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Initial horizontal velocity of the boat

  1. Feb 19, 2006 #1
    in a water tank involving the launching of a small model boat,the model's initial horizontal velocity is 20ft/s and its horizontal acce varies linearly from -40ft/s^2 at t=0 to -6ft/s^2 at t=t(1) then remains equal to -6ft/s^2 until t=1.4s.Knowing that v=6ft/s when t=t(1), determine the value of
    t(1)

    pls help.
    the answer is 0.609s
     
  2. jcsd
  3. Feb 20, 2006 #2
    pls help.........
     
  4. Feb 20, 2006 #3
    Find the accn. as a function of time (Assume t(1) = T or something else).
    Then put it equal to dv/dt. Integrate. Put limits of time as (0,T) and velocity as (20,6).
     
  5. Feb 20, 2006 #4
    no,still can't get.somebody pls help
     
  6. Feb 20, 2006 #5

    VietDao29

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    Until here, the problem tells you that the initial horizontal velocity of the boat is 20 ft / s.
    What does the phrase varies linearly tell you? If you plot the graph of acceleration - time, then from t = 0 to t = t(1), do you get a straight line or what?
    I dunno, but I have a feeling that you don't need this.
    If v = 6ft / s. Can you find t(1)?
    Hint, you need to integrate [tex]\Delta v = \int \limits_{0} ^ {t(1)} a(t) dt[/tex].
    Hint: it's a right trapezoid. Can you find the area of it?
    Then you may also need to use the equation: [tex]v = v_0 + \Delta v[/tex]
    Can you go from here? :)
     
    Last edited: Feb 20, 2006
  7. Feb 20, 2006 #6
    what u mean is it -40t(1) = final velocity - initial velocity??
    40t(1) = 6ft/s - 20ft/s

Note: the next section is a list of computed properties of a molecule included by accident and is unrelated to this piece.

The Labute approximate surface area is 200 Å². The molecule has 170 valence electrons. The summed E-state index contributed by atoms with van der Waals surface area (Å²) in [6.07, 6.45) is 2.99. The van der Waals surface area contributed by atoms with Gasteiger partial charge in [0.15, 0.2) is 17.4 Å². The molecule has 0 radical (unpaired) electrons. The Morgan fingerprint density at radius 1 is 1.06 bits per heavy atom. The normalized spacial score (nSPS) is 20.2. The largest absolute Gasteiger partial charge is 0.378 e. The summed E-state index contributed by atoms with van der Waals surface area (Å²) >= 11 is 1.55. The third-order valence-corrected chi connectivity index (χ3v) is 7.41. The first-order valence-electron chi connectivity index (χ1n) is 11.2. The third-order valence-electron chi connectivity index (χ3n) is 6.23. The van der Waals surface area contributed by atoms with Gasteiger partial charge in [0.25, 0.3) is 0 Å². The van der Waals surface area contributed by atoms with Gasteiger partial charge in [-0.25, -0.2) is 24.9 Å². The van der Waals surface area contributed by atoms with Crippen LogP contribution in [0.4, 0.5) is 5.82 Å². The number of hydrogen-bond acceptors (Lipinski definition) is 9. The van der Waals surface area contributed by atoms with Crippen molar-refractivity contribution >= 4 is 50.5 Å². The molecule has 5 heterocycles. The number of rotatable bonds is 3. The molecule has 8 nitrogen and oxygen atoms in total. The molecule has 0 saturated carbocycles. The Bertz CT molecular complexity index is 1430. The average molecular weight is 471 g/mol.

8. Feb 20, 2006 #7

    VietDao29

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    You are close, but it's neither 40t(1) nor -40t(1).
    The area under the graph of a(t) from 0 to t(1) is the area of a right trapezoid. Do you see why?
    I'll give you another big hint, how can one find the area of a right trapezoid? What are the length of the parallel sides, what's the height of that right trapezoid?
    Hopefully, you can go from here, right? :)
     
    Last edited: Feb 20, 2006
  9. Feb 20, 2006 #8
    is it 6(1.4-t(1) )??no,still can't find it.pls tell me
    thanx
     
  10. Feb 20, 2006 #9

    VietDao29

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    Okay, take out a pen and some paper, varies linearly means that if you plot an acceleration - time graph, you will get a straight line (that's what linear means).
    So at t = 0, yor acceleration is -40 ft / s (that means the line goes through the point (0; -40)), and at t = t(1), your acceleration is -6 ft / s (that means the line goes through the point (t(1), -6)). t(1) is some positive value, just choose it randomly.
    Now just connect the 2 point (0; -40), and (t(1), -6), you'll have a line. That line shows you the acceleration on the interval [0; t(1)], right? And it's a right trapezoid.
    The area of a trapezoid is:
    [tex]A = \frac{1}{2} (a + b) h[/tex]
    The parallel sides' lengths are 40, and 6. The height is t(1). Do you see why? Just look at your graph.
    But since the trapezoid is under the x-axis, so:
    [tex]\Delta v = \int \limits_{0} ^ {t(1)} a(t) dt = -A_{\mbox{trapezoid}}[/tex]. Do you know why?
    So you'll have:
    [tex]\Delta v = \int \limits_{0} ^ {t(1)} a(t) dt = -A_{\mbox{trapezoid}} = -\frac{1}{2} (40 + 6) t(1)[/tex].
    Now it's almost there (I almost show you the answer :smile:). Can you go from here? :)
    If you have any problem understanding anything from my post, just shout it out. :)
     
    Last edited: Feb 20, 2006
  11. Feb 20, 2006 #10
    oh.got it.thank you very much
     
  12. Feb 20, 2006 #11
    while for the second part,what is the position of the model at t=1.4s??
    what formula can i use
     
  13. Feb 21, 2006 #12

    VietDao29

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    Now, just do it step by step. You may want to express the velocity of the boat in terms of t, so you are looking for a function v(t). Then just integrate that, and you'll have the displacement of the boat.
    [tex]d = \int \limits_{0} ^ {1.4} v(t) dt[/tex]
    Now the problem is how can you find v(t)?
    Hint, you need to find a(t) first, then integrate that, and solve for v(t).
    Can you go from here?
     
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